Exports declined by 0.95 per cent in December after a similar decline in November, capping a challenging year for Canada’s international sales.
Exports to the U.S. fell 4 per cent and shipments to the European Union also edged downwards, so the 14.4 per cent gain in exports to emerging markets was just not enough to make up for weakness elsewhere.
On the sector side, December’s sales of agricultural goods were strong, rising 6.9 per cent, as wheat and canola outperformed. Metal ores also produced a stunning 26.3 per cent rise, the biggest increase since 2008, because of surging copper shipments. However, the other sectors of Canadian exports produced either stagnation or outright declines, with the energy sector producing the largest drop of 6.9 per cent.
With the arrival of the December numbers we can now look at 2012 as a whole, and it is a very mixed picture. Canada’s merchandise exports overall grew by just 1.2 per cent in 2012, but this masks large variability within the sectors.
The best performing sector is automotive with a 14.9 per cent increase in 2012, as U.S. car sales continue to rise. The agriculture sector also boomed in 2012 with a 12.7 per cent increase in exports as strong prices combined with big volume increases.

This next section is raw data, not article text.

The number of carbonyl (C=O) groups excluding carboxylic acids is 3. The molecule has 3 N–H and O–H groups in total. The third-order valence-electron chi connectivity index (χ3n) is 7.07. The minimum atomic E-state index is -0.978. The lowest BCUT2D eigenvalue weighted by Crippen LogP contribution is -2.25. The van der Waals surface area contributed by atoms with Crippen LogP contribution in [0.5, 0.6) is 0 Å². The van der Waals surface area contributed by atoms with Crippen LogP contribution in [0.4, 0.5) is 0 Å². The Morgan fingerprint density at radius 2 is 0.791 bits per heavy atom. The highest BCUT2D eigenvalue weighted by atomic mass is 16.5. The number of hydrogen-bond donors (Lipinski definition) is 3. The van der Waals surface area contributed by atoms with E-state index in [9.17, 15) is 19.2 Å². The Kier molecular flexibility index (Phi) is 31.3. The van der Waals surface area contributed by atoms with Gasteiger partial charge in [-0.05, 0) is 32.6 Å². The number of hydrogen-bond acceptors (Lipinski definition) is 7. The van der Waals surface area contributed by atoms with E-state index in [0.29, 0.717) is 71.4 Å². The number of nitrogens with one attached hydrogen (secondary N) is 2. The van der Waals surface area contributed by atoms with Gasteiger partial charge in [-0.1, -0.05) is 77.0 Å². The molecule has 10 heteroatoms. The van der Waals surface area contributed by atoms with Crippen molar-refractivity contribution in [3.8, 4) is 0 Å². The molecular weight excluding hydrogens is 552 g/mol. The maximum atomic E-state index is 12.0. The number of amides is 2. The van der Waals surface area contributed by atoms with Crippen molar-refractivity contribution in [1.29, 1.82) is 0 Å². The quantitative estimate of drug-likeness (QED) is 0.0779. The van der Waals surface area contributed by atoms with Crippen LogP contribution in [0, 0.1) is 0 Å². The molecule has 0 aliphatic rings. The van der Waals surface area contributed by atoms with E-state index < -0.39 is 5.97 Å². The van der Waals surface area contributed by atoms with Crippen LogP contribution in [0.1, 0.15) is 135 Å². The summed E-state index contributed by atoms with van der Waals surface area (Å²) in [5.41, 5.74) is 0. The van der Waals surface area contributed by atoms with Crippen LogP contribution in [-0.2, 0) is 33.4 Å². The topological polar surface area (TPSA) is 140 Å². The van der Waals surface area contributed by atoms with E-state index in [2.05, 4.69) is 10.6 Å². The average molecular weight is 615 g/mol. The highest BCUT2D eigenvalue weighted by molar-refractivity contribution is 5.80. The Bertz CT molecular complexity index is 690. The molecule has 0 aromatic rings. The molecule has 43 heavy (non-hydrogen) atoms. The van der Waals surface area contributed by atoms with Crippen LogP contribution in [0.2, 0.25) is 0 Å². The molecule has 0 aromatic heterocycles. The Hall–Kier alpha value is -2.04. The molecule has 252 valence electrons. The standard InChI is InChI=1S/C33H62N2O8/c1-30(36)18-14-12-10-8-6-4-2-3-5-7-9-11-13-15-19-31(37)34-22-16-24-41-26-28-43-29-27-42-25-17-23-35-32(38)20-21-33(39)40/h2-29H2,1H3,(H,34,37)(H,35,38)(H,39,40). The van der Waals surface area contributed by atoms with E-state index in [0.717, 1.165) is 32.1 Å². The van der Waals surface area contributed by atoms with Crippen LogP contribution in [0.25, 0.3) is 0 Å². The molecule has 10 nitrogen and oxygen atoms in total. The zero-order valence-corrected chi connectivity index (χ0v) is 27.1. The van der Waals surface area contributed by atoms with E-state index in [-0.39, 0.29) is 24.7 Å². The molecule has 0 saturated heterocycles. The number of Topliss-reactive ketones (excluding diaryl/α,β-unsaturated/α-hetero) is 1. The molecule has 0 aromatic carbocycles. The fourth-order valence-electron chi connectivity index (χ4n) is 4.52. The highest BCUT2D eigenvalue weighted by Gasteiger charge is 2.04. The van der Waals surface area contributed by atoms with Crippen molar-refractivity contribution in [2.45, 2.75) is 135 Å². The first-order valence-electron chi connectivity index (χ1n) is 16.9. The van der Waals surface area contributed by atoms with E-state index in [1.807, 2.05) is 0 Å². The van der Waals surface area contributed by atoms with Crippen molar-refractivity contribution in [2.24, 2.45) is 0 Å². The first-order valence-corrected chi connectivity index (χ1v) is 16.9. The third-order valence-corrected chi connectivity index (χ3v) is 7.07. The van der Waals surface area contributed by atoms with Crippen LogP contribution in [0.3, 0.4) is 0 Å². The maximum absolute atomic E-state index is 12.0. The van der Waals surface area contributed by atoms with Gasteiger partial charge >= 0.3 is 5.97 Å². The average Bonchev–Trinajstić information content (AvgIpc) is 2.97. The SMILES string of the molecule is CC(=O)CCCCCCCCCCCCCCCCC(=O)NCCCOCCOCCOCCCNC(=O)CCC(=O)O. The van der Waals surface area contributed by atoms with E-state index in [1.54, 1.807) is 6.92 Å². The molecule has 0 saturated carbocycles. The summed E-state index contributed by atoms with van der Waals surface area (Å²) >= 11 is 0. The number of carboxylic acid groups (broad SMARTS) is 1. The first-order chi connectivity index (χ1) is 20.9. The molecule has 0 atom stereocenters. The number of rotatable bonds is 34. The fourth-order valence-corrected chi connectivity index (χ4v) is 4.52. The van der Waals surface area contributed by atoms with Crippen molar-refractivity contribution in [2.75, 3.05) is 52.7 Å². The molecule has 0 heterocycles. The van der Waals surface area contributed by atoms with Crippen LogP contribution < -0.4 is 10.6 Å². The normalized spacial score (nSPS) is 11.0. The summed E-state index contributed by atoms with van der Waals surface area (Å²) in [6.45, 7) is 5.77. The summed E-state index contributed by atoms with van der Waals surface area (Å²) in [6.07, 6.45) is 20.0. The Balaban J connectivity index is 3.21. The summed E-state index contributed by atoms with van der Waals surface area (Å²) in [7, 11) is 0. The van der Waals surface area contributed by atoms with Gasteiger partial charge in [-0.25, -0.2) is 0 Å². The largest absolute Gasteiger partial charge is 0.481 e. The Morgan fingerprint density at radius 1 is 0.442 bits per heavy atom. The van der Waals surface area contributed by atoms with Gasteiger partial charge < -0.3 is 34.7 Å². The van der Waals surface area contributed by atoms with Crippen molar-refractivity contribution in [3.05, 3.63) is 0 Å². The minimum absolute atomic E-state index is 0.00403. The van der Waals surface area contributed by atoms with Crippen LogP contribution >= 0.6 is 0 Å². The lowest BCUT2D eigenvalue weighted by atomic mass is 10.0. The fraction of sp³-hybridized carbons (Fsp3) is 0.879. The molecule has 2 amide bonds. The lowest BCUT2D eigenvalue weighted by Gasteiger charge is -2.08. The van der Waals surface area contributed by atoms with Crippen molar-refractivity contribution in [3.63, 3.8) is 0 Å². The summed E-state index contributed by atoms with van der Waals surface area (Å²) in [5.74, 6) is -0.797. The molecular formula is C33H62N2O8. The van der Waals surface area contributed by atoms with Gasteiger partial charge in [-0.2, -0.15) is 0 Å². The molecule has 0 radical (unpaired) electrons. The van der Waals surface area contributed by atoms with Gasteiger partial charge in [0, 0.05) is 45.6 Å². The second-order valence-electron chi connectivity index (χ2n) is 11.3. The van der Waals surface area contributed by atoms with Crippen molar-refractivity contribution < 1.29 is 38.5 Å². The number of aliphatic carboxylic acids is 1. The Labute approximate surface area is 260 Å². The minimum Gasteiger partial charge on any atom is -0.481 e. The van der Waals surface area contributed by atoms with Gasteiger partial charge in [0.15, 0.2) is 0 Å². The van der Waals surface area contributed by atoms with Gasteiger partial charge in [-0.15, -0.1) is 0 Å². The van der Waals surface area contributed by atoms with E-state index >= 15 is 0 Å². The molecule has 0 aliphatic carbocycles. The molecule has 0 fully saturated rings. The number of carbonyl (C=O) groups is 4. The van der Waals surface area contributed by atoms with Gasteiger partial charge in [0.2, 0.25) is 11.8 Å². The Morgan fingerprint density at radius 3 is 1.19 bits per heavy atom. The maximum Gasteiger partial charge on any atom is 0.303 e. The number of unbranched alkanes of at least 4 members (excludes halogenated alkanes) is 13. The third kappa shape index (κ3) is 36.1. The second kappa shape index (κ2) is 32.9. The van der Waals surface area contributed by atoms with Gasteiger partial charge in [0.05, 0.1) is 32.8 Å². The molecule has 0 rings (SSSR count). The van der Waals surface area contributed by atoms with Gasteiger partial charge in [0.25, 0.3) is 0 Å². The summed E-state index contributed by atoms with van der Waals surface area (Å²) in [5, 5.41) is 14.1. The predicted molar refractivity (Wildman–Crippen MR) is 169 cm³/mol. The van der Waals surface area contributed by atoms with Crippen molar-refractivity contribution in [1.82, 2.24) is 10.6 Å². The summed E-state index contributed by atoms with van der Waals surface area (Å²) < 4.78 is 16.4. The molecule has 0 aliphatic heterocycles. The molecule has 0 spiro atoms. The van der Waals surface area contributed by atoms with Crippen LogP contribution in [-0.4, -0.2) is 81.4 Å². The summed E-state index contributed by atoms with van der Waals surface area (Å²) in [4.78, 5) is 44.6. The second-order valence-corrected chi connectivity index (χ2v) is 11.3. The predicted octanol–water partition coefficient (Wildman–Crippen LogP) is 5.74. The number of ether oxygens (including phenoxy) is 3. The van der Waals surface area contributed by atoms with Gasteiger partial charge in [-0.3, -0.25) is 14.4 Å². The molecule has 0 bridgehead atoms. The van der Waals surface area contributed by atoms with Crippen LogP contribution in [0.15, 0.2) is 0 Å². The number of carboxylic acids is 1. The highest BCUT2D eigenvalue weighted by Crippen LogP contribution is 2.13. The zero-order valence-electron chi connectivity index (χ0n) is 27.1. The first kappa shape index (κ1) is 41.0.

The largest declines were in exports of metal and metal products which declined by 7 per cent in 2012, mainly because of price movements. However, one of the biggest surprises is the essentially flat growth in the Energy sector which rose just 0.7 per cent. Because of aggressive expansion of investment, the volume of petroleum exports rose by 6 per cent last year. At the same time oil prices held fairly steady with WTI averaging $94.17 in 2012 compared to $95.08 in 2011, so we would expect to see a big pick‐up in exports. However, Alberta crude which is thicker and needs more refining, typically sold for $18 less a barrel than West Texas Intermediate in previous years, but it is currently $34 a barrel cheaper. The discount was over $40 late last year, and as a result the weaker price environment offset the increased volume. Also in the energy sector, 2012 saw the spectacular success of hydraulic fracturing in the U.S., with huge supplies of cheap natural gas coming online, alongside plummeting gas prices. Canada’s exports of natural gas fell by an unprecedented 31.7 per cent.
Next year should be especially bright for the U.S., as private sector growth is accelerating despite cuts to government spending. In fact, in Q4 2012, GDP growth would have been 2.5 per cent if not for the unprecedented contraction in defence spending and the reduction in inventories. There may be even more cuts ahead as the sequestration deadline looms at the end of March. American businesses may hold off on investment until they have greater certainty, but once the U.S. gets past the political wrangling, the export outlook for 2013 brightens considerably.
This report is a compilation of publicly available information and is not intended to provide specific advice and should not be relied on as such. No action or decisions should be taken without independent research and professional advice. EDC is not liable whatsoever for any loss or damage caused by or resulting from any inaccuracies, errors or omissions in such information.